Carlos Gonzalez's Story to Success
My name is Carlos and I am from Guatemala, “the land of eternal spring." My family and I came to the United States around 2010 for political asylum. I had an important goal, to succeed. It took me five years to decide to take the HiSED because I was busy working. I never realized how important it was to have a high school diploma until the plant where I was working closed their doors in fall of 2015.
Every single job where I was applying required a high school diploma, and I might have qualified for the job but not without the diploma. It was then that I decided to attend Iowa Valley Continuing Education Classes at Ellsworth Community College to obtain the diploma. After a couple months of hard work and persistence, I am able to say that I feel proud to have obtained my diploma. I want to encourage anyone that doesn't have this diploma to consider getting it. Make the decision, don’t wait too long!
Mary Campbell's Story to Success
I was born in Lafayette County, Mississippi, to Everline and William Couch; I have 13 brothers and sisters. My mother and father were sharecroppers and had limited educations, but they wanted their children to have MORE education. Because the farm work supported the family, it had the top priority over school. Therefore, we went to school only when we couldn’t work the fields due to poor weather. I remember plowing with mules at the age of 11 while my younger siblings were in school. By this time my older brother was grown and had left home.
I went to a four-room school until sixth grade. This was an all-black school with mainly other farm children. I enjoyed school, when I could go; my favorite class was spelling.
I intended to finish school but got pregnant at 13, and pregnant girls were NOT allowed to attend school. So by age 14, I had a husband and a baby boy and still a dream of getting my education.
My husband and I tried farming, but it did not work out. In November of 1960, we moved to Davenport with my brother and his family. While my husband was able to get a job, I was considered too young to work. By 1962, I was old enough to work but had three children, and in those days daycare was not readily available. When my second daughter turned 6 weeks old, I was able to arrange childcare and got a job at the Blackhawk Hotel for 75 cents an hour. I worked there for several months and then I moved up to work at Roger’s Car Wash for $1.25 per hour! I stayed there for 12 years.
By 1972, I had a total of five children. I got hired at Caterpillar in Mt. Joy. I was the first black female to work on the yards and drive a forklift. This was also my first union job. They encouraged me to go back to school, but with five children and a full-time job, I was not able to do so. However, I still wanted to go get my education. During the 16 years I was at Caterpillar, I learned how to operate a number of machines in different departments. Even though I was not in school, I was still learning. I had a good-paying job at Caterpillar, but when I got laid off with no high school diploma, it was impossible to get another good-paying job. After Caterpillar, I worked for temp services and other jobs, but none paid like Caterpillar had.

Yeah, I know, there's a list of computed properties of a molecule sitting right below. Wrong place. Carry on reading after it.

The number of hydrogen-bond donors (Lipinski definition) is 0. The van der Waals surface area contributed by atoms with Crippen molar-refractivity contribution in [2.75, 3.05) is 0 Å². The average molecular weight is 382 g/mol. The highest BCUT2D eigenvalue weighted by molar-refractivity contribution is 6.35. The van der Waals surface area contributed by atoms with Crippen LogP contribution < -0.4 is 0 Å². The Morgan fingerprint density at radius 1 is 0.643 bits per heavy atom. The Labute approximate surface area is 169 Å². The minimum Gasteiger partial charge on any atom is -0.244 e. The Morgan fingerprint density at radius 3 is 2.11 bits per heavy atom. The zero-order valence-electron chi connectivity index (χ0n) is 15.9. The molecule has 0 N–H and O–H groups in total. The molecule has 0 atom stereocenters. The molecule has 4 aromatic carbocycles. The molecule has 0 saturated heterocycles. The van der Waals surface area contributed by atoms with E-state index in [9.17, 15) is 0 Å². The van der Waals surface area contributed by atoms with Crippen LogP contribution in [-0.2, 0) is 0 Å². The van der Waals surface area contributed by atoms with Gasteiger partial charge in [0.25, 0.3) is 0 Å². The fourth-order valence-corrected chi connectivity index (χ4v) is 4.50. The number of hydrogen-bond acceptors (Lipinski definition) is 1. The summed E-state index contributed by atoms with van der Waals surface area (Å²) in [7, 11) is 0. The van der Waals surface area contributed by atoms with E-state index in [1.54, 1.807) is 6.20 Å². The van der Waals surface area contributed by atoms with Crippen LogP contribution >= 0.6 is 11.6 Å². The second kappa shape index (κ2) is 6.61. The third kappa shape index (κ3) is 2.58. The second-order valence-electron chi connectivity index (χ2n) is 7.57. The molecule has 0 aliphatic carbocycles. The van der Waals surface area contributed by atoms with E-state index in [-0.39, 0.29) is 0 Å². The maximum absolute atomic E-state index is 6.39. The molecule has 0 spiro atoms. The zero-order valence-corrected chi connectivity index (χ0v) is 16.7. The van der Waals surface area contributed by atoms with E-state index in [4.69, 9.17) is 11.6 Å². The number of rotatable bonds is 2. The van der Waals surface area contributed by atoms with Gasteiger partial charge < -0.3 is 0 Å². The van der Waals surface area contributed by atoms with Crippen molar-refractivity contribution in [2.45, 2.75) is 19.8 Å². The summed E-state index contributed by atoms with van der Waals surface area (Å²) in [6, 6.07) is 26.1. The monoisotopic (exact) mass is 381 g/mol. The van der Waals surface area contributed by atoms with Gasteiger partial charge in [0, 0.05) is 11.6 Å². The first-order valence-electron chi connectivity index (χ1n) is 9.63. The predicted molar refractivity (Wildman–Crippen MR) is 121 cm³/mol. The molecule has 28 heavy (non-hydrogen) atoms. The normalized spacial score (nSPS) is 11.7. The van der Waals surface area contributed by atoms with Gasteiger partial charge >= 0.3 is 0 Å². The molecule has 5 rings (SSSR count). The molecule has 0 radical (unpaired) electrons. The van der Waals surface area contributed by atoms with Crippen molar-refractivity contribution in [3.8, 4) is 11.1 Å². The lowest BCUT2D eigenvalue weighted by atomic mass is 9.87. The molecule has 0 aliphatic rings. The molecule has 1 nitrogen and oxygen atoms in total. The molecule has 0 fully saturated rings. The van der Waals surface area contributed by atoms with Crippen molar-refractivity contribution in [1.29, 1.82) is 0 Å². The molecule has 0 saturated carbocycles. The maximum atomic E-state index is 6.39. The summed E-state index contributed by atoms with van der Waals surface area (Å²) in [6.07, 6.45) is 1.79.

My children were very young when I lost my husband. My main goal was to get them through high school. They were not pushed to get jobs during their school years, but they were pushed to graduate. Trying to help my children in school was hard, but we got through it by teaching each other what we knew and learning how to do the math and writing the way the teachers wanted it done. I am very proud of all of my children and what they’ve accomplished.
Now let me tell you about my attempts to finish this program. There were a LOT of obstacles! Some of them are the same ones YOU are letting get in your way!
The first time I tried to come back, I got in my own way by saying, “I can’t do it.” I got so nervous when I got to the Career Center I could not even spell my own name and left crying and embarrassed.
It took over 25 years to come back and try again! By then other people were telling me I was too old, I had been out of school too long, and I wasn’t going to do anything when I got my GED anyways. I wanted to prove these negative people wrong and finish what I started.
To top it off, I had three of the GED tests done in December 2013 when my brother passed away unexpectedly. His passing caused distress in my family and an end to finishing the other two tests before the end of 2013. In January 2014, Iowa started using the HiSet tests, and I had to start all over again!
During this time, there were people in my corner cheering me on: my big brother, Albert, my children, my church family, my fellow students and teachers and even an 8-year-old who helped me with algebra! I also spent a lot of time crying, talking to myself and praying. Sometimes, I would wake up and realize I’d been spelling words in my sleep like I-S-O-S-C-E-L-E-S and pronouncing PA-THA-GOR-EEE-AN.
When I went in to start taking the HiSET tests, the tester gave me the test sheet and said to take the booth in the corner so that I could read aloud. I sat down there and cried like a baby, but took the test and did not run away!
After the tears, I was on a roll. I took the social studies and math tests the same day and passed them both! Success!! WOO HOO!!! This gave me the confidence to keep testing, and here I am.
It took a long time for me to get here. I left school in 1959 and finished in 2015. I was as stubborn as the two mules I used to plow with, Ada and Gray, neither of which liked for the other to get in front. Every time one of my classmates would finish his or her GED testing, I would feel just like that mule that had the other one get in front of her. It inspired me to keep going forward, have faith and stop telling myself that I cannot do it.
Even though some of you may have made mistakes in your life, you can start now, change and get your education. Don’t talk yourself out of this. You are never too old (or too young) to have dreams and goals. GO FOR IT!!!!